Iberian Caetrati are light multi-role infantry quite often able to produce very unpleasant surprises to units not normally vulnerable to light troops. They should use their mobility to stay clear of enemy cavalry units.
Expert at Hiding in Woods
Can Hide in Long Grass
Caetrati are a deceptive type of infantry. Well able light troops, they can skirmish while softening their enemy before closing in for hand-to-hand combat. Although sometimes they use their mobility to keep them out of the reach of enemies, they are quite often able to produce very unpleasant surprises to units not normally vulnerable to light troops. Four things contribute to this capability: their agility on the battlefield, their all-metal heavy javelins ("soliferum"), the traditional Iberian ferociousness and their superb swordsmanship. They are not, however, due to their light equipment and occasional warrior status, designed to face experienced heavy troops and should be spared to those types of combat. Their lack of anti-cavalry weapons and armour also makes them very vulnerable to such enemies.
Historically, the Caetratii were one of the most numerous type of troops in Iberian armies. They were multi-purpose light infantry made up of non-professional soldiers that filled several roles generally reserved to various types of troops. Although most Iberians were not professional soldiers, they were very used to constant tribal warfare and, as such, became skilled and resolute. Caetratii were known for their unique style of swordsmanship that employs two specific types of equipment: a curved heavy-tipped sword known as "falcata" and the small, agile buckler the Romans called "caetra". Hannibal lavished upon his Caetratii, and many of them wore white linen tunics with a crimson border.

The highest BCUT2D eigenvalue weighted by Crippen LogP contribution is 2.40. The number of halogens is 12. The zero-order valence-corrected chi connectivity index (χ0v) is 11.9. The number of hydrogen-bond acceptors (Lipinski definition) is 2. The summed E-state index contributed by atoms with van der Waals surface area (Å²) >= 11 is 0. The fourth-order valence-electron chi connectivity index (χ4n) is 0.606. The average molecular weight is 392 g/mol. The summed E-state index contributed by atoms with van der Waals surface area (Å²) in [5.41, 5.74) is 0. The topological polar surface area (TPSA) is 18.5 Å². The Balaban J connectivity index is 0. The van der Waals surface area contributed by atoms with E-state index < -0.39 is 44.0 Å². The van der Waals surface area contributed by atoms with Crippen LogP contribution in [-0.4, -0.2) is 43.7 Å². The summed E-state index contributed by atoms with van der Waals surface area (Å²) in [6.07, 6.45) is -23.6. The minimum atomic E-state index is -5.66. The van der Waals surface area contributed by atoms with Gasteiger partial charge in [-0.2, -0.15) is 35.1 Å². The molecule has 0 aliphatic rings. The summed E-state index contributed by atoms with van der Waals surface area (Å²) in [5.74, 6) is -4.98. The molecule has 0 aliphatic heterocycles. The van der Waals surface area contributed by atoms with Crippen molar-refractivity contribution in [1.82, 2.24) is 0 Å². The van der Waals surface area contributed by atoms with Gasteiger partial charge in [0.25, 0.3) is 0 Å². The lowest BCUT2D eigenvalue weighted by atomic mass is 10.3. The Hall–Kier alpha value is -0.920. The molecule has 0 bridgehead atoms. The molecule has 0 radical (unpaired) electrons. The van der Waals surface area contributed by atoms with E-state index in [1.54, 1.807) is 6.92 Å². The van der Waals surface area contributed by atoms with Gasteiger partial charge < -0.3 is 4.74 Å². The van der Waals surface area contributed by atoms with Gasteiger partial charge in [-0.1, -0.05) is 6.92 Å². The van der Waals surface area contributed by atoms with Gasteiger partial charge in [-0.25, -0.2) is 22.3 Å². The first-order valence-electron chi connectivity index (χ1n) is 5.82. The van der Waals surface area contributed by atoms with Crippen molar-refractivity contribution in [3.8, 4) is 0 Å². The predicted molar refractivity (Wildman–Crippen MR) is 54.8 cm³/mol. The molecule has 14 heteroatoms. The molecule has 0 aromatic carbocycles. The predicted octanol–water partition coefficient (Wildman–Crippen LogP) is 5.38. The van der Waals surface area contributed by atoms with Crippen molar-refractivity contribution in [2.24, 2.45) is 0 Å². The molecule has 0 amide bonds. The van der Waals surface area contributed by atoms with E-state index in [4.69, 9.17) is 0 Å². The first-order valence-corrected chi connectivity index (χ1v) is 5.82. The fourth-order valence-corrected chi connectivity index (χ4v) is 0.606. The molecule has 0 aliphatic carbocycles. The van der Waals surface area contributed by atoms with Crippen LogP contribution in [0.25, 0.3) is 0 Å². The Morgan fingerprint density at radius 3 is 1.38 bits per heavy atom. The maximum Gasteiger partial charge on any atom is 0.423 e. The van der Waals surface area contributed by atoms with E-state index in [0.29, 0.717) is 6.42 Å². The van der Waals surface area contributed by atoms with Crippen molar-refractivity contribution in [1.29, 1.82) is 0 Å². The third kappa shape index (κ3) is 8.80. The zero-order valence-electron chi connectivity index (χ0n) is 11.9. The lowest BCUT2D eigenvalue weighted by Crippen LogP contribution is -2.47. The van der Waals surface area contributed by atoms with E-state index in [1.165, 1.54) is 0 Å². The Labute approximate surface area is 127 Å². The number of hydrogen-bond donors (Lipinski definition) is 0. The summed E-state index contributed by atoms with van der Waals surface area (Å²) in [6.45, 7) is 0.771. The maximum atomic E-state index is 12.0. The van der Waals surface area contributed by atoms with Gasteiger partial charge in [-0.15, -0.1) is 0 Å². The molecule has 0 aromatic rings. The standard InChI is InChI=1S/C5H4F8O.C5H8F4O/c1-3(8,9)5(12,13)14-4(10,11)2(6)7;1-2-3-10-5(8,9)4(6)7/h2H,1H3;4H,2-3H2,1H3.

Centuries of feuding among the Iberian tribes hardened the people in such a way that there was no shortage of tough and cunning warriors. Iberians used varied weapons, shields and armour, differing according to region, wealth, specific battlefield tasks and personal preference - most swords ("falcatas" and "gladius hispanniensis") were custom built to suit the arm length, weight and strength of it's owner. Even though Iberian tactics were generally constant and specific, they were also unpredictable and very effective when properly used. The Iberians' ability to hide, while keeping their enemy under close watch, before performing coordinated attacks followed by swift retreats, allowed them to surprise enemies when least expected. These Iberian hit and run tactics were called by the Romans "concursare", and sometimes described as "simple absence of tactics". It is known, however, that to perform these coordinated attacks and retreats, across an entire army, in simultaneous different areas, needed an impressive amount of organization and signaling that was probably performed through the use of rounded ceramic horns. Although the many tribes that populated Iberia never became united under a single ruler before the Roman invasions, several temporary alliances against foreign enemies were known. These alliances, linked to the Iberians' great determination to remain independent of any foreign power, constituted a unenviable obstacle that put Carthage and Rome at check for more than a century.